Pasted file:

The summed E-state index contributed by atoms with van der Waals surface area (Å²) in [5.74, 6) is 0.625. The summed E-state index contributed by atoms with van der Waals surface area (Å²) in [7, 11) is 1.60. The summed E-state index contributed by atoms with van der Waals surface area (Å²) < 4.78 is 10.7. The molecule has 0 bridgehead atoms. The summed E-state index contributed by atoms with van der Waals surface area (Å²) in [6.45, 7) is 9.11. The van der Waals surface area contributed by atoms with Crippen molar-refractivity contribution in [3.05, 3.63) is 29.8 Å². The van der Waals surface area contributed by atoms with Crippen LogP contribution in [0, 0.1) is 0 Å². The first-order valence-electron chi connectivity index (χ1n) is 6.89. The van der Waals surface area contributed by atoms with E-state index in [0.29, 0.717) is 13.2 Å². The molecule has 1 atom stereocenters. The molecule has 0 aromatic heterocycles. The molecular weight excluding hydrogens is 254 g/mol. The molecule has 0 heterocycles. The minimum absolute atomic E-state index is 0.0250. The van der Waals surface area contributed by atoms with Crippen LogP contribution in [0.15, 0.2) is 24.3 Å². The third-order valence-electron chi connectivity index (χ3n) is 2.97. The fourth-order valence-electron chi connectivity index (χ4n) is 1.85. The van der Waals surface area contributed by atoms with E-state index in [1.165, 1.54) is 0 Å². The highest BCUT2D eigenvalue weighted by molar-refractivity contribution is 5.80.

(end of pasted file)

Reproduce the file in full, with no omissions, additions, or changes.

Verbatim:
The summed E-state index contributed by atoms with van der Waals surface area (Å²) in [5.74, 6) is 0.625. The summed E-state index contributed by atoms with van der Waals surface area (Å²) in [7, 11) is 1.60. The summed E-state index contributed by atoms with van der Waals surface area (Å²) < 4.78 is 10.7. The molecule has 0 bridgehead atoms. The summed E-state index contributed by atoms with van der Waals surface area (Å²) in [6.45, 7) is 9.11. The van der Waals surface area contributed by atoms with Crippen molar-refractivity contribution in [3.05, 3.63) is 29.8 Å². The van der Waals surface area contributed by atoms with Crippen LogP contribution in [0, 0.1) is 0 Å². The first-order valence-electron chi connectivity index (χ1n) is 6.89. The van der Waals surface area contributed by atoms with E-state index in [0.29, 0.717) is 13.2 Å². The molecule has 1 atom stereocenters. The molecule has 0 aromatic heterocycles. The molecular weight excluding hydrogens is 254 g/mol. The molecule has 0 heterocycles. The minimum absolute atomic E-state index is 0.0250. The van der Waals surface area contributed by atoms with Crippen LogP contribution in [0.15, 0.2) is 24.3 Å². The third-order valence-electron chi connectivity index (χ3n) is 2.97. The fourth-order valence-electron chi connectivity index (χ4n) is 1.85. The van der Waals surface area contributed by atoms with E-state index in [1.165, 1.54) is 0 Å². The highest BCUT2D eigenvalue weighted by molar-refractivity contribution is 5.80.